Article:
Buyers use these remote accesses to launch attacks on the victims’ networks or hire a much more skilled team to launch attacks on the victims’ networks to gain domain administrator privileges and infect critical servers with malicious software (malware).
Ransomware operators have been known to be the first ones to set up “ransomware affiliate program” in the dark web. In this affiliate program, the ransomware creator splits the proceeds of a ransomware operation with the affiliate or affiliates (some affiliates can reach 8 to 10).
Typically, the share of the ransomware creator is lesser than the affiliates. The reason for the bigger share of affiliates is that they do most of the dirty work such as buying remote access to the network and finding ways to bypass the network’s security solutions.
One of the commonly sold remote access to corporate networks on the dark web is the access to Remote Desktop Protocol (RDP) – a proprietary protocol developed by Microsoft that allows a user to connect to another computer over a network connection. RDP is among the top application-level protocols for remotely accessing Windows workstations or servers.
While RDP doesn’t necessarily have to be accessible via the internet, many systems administrators exposed RDP ports to the internet mostly protected only by the traditional authentication: via username and password combination. Many of these RDP authentication accesses end up on the dark web. McAfee Labs reported that the stolen RDP authentication credential of a major international airport was sold on the dark web for only US$10.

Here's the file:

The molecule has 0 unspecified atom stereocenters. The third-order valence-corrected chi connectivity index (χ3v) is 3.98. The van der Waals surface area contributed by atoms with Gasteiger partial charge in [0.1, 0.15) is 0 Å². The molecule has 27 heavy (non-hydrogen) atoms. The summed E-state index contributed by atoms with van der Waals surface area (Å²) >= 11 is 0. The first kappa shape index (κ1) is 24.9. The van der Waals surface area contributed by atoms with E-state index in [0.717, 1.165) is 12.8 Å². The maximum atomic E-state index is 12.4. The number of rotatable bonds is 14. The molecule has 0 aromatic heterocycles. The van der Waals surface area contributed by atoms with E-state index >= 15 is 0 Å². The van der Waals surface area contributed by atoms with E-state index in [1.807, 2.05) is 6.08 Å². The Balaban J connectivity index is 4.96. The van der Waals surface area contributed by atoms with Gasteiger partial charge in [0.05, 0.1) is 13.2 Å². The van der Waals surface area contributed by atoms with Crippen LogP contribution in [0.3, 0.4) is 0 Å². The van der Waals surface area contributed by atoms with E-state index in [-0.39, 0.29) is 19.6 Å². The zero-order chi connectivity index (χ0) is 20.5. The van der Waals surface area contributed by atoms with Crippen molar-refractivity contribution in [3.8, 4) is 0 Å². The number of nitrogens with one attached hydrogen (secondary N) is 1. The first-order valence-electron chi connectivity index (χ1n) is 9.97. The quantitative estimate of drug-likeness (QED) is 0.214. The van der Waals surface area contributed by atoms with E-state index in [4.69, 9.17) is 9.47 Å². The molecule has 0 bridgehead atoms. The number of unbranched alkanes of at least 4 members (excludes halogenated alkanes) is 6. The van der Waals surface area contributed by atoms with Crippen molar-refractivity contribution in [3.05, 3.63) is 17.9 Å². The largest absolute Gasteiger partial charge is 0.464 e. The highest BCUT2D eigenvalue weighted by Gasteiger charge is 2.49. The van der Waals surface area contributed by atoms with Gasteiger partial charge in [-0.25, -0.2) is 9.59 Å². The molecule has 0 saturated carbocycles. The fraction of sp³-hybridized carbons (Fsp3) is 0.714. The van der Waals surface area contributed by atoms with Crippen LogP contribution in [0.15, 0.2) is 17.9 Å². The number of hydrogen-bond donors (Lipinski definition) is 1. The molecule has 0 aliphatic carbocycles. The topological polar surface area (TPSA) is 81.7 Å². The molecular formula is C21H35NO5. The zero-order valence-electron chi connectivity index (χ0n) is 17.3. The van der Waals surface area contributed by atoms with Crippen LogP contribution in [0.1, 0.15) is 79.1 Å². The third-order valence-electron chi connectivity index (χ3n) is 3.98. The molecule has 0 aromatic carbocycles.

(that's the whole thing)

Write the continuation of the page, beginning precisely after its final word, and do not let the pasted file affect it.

Cybersecurity Best Practices in Securing Remote Access
Take an extra step in protecting remote access to your organization’s network. Protecting an RDP port of a critical server with a simple username and password combination opens it to brute force attack – a type of cyberattack that uses the trial and error method in guessing the correct username and password combination.
Adding extra layers of protection for RDP is important in protecting your organization’s network. One of the best practices in securing RDP is by making it available only through a corporate virtual private network (VPN).
It’s also important to apply the latest patch to corporate VPN as in recent months threat actors have been going after unpatched VPNs as these are seen as gateways to corporate networks.
The Canadian Centre for Cyber Security has this advisory to protect the data being sent or accessed through a VPN: “Your organization should assess what data is sent and accessed through a VPN and the value of this data to understand the risks associated with using a VPN. Your organization should have clear policies for employees who use a VPN to remotely access a work server. If possible, the configuration settings should require individuals receiving the encrypted data to enter authentication credentials in order to access the information. Having two separate keys or credentials for encryption and decryption is called asymmetric cryptography.”
Our team of experts has years of experience and expertise in supporting safe remote access to mitigate the risks of an attack on your corporate network. Start today with a no obligation assessment to make sure your employees, your network and valuable data are secure.